Cusa, in his book of 1453, had invited his monastic friends of the Tegernsee Abbey to look at a gaze that looks at everyone as if it were looking at no one else, and then to talk about what they could and could not see.
followed by this one:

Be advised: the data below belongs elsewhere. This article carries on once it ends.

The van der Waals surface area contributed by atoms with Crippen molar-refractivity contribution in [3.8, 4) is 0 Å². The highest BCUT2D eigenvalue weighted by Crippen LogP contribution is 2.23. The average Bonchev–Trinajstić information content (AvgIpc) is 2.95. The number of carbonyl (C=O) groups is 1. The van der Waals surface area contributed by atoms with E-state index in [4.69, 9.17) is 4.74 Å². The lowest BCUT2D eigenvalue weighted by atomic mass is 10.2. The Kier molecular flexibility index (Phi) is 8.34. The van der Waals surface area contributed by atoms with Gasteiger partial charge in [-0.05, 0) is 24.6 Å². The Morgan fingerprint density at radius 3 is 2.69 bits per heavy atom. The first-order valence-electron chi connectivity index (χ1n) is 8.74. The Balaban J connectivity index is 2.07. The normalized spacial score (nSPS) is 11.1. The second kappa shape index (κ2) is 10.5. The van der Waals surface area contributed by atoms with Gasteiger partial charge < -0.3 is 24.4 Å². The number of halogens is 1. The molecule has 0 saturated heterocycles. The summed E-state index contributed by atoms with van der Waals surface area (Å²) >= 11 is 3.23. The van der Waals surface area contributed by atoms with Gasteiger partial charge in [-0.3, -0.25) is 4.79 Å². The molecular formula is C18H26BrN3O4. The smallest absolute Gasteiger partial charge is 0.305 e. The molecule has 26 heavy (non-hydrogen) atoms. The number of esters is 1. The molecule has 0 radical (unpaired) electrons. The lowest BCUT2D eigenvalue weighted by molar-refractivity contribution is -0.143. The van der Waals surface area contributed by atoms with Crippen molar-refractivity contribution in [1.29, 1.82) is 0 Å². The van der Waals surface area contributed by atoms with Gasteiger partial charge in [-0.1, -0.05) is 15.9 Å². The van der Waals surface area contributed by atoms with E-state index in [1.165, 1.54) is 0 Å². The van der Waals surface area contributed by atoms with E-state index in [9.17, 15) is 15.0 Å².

How can we manage that with this Narcissism? . . . The monks are required to talk about what they don’t see. If they do that, they discover that the blind spot of their perception is no longer threatening. Because they talk at this moment about themselves, but in a divested manner, which means, on purpose, as Narcissus, but behind that very clearly recognizable as an individual person: embarrassing, shameless, the pure fear. That sounds simple, but it isn’t. The difference between seeing and talking marks the separating line at which the narcissistic trap cracks. You cannot believe what you see. That’s by far too incredible. Faith comes from hearing, says Paul. From hearing, from speaking (sprechen), and first of all from making a slip of the tongue / promising yourself (sich versprechen). No faith without practicing procedures of making a slip of tongue / promising yourself! I promise to you, that there is something to be heard at beyond the visible! But how do you make a slip / promise yourselves? I have to find that out by myself . . .[from]